I was never a pretty girl, so I wasn't the one to get the boy. I used to cast myself as a good sport. Sometimes I wonder if I do that too much with roles I play, because if I'm absolutely truthful, I quite like being the best friend, or the supporting role, and actually I ought to gear-change and make myself the leading role.
Anorexia taught me to love life and to realise that starving yourself to death is a bloody waste of time. It's awful, and it hurts so many people around you. It's a terribly selfish thing to do.
Pat Phoenix kept that amazing sassy look. I always wonder, was that because she was thrilled with that look, and thought it looked marvellous, or was it because she was too scared to change it? It's a double thing. Security and insecurity.
I know if I had the chance of going aboard the Titanic in those days, I would have gone - I know I would have. I adore going on the Queen Mary - I think it's the only way to travel from New York.
Living as an actor is rather like living life on the trapezes in a circus. Every time you jump on, you have to pray that, when the time comes for you to jump off, there is another trapeze swinging your way.
If I look back, my mother was always out. I can remember the perfume and her scarlet chiffon dress and crystal beads, going to a party. She used to play her violin at restaurants later on in life and at old people's homes. She loved the races, which she used to take me to as a child: our carpets were bought with her winnings. Loved her chickens.
The thing about members of your family is that if you met them for the first time at a party, you might not bother to take their phone number, and yet something binds you.
I love not knowing what's going to happen next. With work, you never know. You rehearse and strive and get it right sometimes, and still you never know. Some people are like that with their marriages. They work and strive and labour and toil at them. God, what a bore! What an unromantic bore!
My first job was in pantomime; I was a chorus girl in 'Dick Whittington' at 16. I got the part by ringing the director daily to see if anyone had dropped out, and it paid off eventually, when I was cast as a rat!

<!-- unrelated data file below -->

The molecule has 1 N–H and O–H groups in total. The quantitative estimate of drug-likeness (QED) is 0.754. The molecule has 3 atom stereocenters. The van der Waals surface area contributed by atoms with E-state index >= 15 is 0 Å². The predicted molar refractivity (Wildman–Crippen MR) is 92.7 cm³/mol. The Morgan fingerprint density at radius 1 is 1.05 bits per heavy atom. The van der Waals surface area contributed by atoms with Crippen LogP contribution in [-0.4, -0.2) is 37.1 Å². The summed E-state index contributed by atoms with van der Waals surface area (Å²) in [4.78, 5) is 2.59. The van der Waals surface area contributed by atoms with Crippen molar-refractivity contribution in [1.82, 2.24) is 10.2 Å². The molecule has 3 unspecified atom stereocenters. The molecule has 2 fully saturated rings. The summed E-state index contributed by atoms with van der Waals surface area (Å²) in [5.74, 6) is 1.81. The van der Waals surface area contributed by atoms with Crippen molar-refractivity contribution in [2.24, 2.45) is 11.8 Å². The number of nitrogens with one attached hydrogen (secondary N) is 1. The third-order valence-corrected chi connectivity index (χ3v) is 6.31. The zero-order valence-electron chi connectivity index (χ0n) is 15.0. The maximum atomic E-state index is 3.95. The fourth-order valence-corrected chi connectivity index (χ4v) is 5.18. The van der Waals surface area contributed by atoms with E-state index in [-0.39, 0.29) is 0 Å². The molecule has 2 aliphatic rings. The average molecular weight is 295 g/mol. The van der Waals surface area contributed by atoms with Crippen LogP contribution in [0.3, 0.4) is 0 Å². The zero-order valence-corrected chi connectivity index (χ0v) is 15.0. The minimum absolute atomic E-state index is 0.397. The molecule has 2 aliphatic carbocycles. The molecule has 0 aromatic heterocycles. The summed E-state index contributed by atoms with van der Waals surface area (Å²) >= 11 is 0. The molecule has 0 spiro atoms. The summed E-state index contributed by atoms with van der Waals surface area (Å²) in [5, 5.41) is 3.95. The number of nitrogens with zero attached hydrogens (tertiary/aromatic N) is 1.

I have a horror of boring someone or, worse still, of someone boring me. I said to my mother when I was seven, 'But, Mums, if it was only my husband and me in the house together, what would we talk about?' I've never wanted to answer my own question, and doubt I'll bother now.
There's a character I played in 'Love in a Cold Climate' - very like my mother. I asked if I could wear a man's shoes and hat to feed the chickens: all things from her. In fact, every part I play has got an enormous amount of her in it.
I landed the role of Bravo 5, the only female fighter pilot in 'Star Wars: Episode I - The Phantom Menace.' I did my bit and fired my guns, but I haven't a notion of which side I was on or who I was firing the guns at.
Mummy always wanted the five children, and she knew she couldn't look after them all because she was this absolutely glorious woman who loved going to parties and going to the races, and she just didn't have time.
My mother Diana was a true-blue aristocrat, descended from William the Conqueror and listed in 'Burke's Peerage.' My father David, from a poor Scottish family, was a doctor.
Some people love Sundays; I don't, particularly. I used to rather dread them when I was younger. I was brought up on Sunday roasts, which I've always loathed. If I didn't finish my meat, I had to sit with it for most of the afternoon. No wonder I'm a vegetarian now.
I left school the day I turned 16, the earliest day I legally could. Determined to follow a life on stage, preferably with some dance connection, I applied for and won a place at the local drama school. I was on my way.
There are actresses who've had expensive work done and look great, so I'm not holier-than-thou about it. But it wouldn't be for me, perhaps because I've already been in hospital and wouldn't want to volunteer myself for it again.
I've made great friends through acting. When I'm with Victoria Wood and Julie Walters, we have grand fun. We can make each other howl with laughter because we know each other so well.